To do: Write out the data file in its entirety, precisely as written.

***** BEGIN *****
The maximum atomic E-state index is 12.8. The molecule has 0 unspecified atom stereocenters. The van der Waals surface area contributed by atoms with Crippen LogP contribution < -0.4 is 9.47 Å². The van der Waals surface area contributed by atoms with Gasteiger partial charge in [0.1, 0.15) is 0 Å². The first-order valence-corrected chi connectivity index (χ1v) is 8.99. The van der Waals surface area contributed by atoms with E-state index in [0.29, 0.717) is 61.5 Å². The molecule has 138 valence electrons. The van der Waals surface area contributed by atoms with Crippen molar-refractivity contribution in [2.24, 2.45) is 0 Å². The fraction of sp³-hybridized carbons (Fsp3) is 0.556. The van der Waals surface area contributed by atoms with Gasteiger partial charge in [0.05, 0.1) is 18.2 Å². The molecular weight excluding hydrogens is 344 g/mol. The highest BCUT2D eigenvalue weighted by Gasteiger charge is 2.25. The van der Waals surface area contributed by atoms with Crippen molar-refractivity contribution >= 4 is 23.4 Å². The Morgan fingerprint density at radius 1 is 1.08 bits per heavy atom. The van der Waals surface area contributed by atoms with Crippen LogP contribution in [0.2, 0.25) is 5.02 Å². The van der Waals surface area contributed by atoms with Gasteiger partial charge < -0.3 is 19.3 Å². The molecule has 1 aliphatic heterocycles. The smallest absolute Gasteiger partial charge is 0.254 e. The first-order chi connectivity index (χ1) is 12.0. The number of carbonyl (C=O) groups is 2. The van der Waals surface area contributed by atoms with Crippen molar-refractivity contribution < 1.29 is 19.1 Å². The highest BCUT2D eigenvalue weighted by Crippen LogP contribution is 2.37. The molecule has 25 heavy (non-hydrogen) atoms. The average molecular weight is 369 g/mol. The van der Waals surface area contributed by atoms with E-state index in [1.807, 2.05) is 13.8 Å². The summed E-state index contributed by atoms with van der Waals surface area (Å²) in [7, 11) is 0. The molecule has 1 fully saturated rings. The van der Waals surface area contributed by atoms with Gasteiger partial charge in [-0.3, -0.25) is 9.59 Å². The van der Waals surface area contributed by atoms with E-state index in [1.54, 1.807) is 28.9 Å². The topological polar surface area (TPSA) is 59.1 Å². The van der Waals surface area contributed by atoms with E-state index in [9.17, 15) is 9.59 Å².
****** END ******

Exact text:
The maximum atomic E-state index is 12.8. The molecule has 0 unspecified atom stereocenters. The van der Waals surface area contributed by atoms with Crippen LogP contribution < -0.4 is 9.47 Å². The van der Waals surface area contributed by atoms with Gasteiger partial charge in [0.1, 0.15) is 0 Å². The first-order valence-corrected chi connectivity index (χ1v) is 8.99. The van der Waals surface area contributed by atoms with E-state index in [0.29, 0.717) is 61.5 Å². The molecule has 138 valence electrons. The van der Waals surface area contributed by atoms with Crippen molar-refractivity contribution in [2.24, 2.45) is 0 Å². The fraction of sp³-hybridized carbons (Fsp3) is 0.556. The van der Waals surface area contributed by atoms with Gasteiger partial charge in [0.05, 0.1) is 18.2 Å². The molecular weight excluding hydrogens is 344 g/mol. The highest BCUT2D eigenvalue weighted by Gasteiger charge is 2.25. The van der Waals surface area contributed by atoms with Crippen molar-refractivity contribution >= 4 is 23.4 Å². The Morgan fingerprint density at radius 1 is 1.08 bits per heavy atom. The van der Waals surface area contributed by atoms with Crippen LogP contribution in [0.2, 0.25) is 5.02 Å². The van der Waals surface area contributed by atoms with Gasteiger partial charge < -0.3 is 19.3 Å². The molecule has 1 aliphatic heterocycles. The smallest absolute Gasteiger partial charge is 0.254 e. The first-order chi connectivity index (χ1) is 12.0. The number of carbonyl (C=O) groups is 2. The van der Waals surface area contributed by atoms with Crippen molar-refractivity contribution < 1.29 is 19.1 Å². The highest BCUT2D eigenvalue weighted by Crippen LogP contribution is 2.37. The molecule has 25 heavy (non-hydrogen) atoms. The average molecular weight is 369 g/mol. The van der Waals surface area contributed by atoms with E-state index in [1.807, 2.05) is 13.8 Å². The summed E-state index contributed by atoms with van der Waals surface area (Å²) in [7, 11) is 0. The molecule has 1 fully saturated rings. The van der Waals surface area contributed by atoms with Gasteiger partial charge in [-0.3, -0.25) is 9.59 Å². The van der Waals surface area contributed by atoms with E-state index in [1.54, 1.807) is 28.9 Å². The topological polar surface area (TPSA) is 59.1 Å². The van der Waals surface area contributed by atoms with E-state index in [9.17, 15) is 9.59 Å².